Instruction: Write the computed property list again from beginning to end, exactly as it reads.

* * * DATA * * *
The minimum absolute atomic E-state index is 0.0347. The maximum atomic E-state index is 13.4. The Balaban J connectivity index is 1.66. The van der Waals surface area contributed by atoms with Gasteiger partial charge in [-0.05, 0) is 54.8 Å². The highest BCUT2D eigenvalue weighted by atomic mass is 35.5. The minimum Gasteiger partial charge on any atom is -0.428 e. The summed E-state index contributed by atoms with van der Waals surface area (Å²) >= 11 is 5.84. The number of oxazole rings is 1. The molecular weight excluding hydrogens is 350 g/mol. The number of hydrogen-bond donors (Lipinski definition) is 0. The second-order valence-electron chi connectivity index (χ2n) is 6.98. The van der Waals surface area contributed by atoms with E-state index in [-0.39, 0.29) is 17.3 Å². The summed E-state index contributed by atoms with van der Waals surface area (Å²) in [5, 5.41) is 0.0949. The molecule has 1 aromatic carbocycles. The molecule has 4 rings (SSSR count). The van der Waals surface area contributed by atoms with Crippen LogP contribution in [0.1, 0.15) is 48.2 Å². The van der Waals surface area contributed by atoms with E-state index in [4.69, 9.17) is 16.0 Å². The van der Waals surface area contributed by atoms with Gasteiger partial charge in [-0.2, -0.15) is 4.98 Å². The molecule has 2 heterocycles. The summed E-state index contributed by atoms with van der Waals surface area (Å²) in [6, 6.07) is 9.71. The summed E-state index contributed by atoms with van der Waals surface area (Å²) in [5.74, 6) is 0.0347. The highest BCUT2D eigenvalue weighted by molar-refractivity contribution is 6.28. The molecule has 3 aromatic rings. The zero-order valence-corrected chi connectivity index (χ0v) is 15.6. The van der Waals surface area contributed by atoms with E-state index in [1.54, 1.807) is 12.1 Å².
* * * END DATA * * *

The minimum absolute atomic E-state index is 0.0347. The maximum atomic E-state index is 13.4. The Balaban J connectivity index is 1.66. The van der Waals surface area contributed by atoms with Gasteiger partial charge in [-0.05, 0) is 54.8 Å². The highest BCUT2D eigenvalue weighted by atomic mass is 35.5. The minimum Gasteiger partial charge on any atom is -0.428 e. The summed E-state index contributed by atoms with van der Waals surface area (Å²) >= 11 is 5.84. The number of oxazole rings is 1. The molecular weight excluding hydrogens is 350 g/mol. The number of hydrogen-bond donors (Lipinski definition) is 0. The second-order valence-electron chi connectivity index (χ2n) is 6.98. The van der Waals surface area contributed by atoms with E-state index in [-0.39, 0.29) is 17.3 Å². The summed E-state index contributed by atoms with van der Waals surface area (Å²) in [5, 5.41) is 0.0949. The molecule has 1 aromatic carbocycles. The molecule has 4 rings (SSSR count). The van der Waals surface area contributed by atoms with Crippen LogP contribution in [0.1, 0.15) is 48.2 Å². The van der Waals surface area contributed by atoms with E-state index in [4.69, 9.17) is 16.0 Å². The van der Waals surface area contributed by atoms with Gasteiger partial charge in [-0.2, -0.15) is 4.98 Å². The molecule has 2 heterocycles. The summed E-state index contributed by atoms with van der Waals surface area (Å²) in [6, 6.07) is 9.71. The summed E-state index contributed by atoms with van der Waals surface area (Å²) in [5.74, 6) is 0.0347. The highest BCUT2D eigenvalue weighted by molar-refractivity contribution is 6.28. The molecule has 3 aromatic rings. The zero-order valence-corrected chi connectivity index (χ0v) is 15.6. The van der Waals surface area contributed by atoms with E-state index in [1.54, 1.807) is 12.1 Å².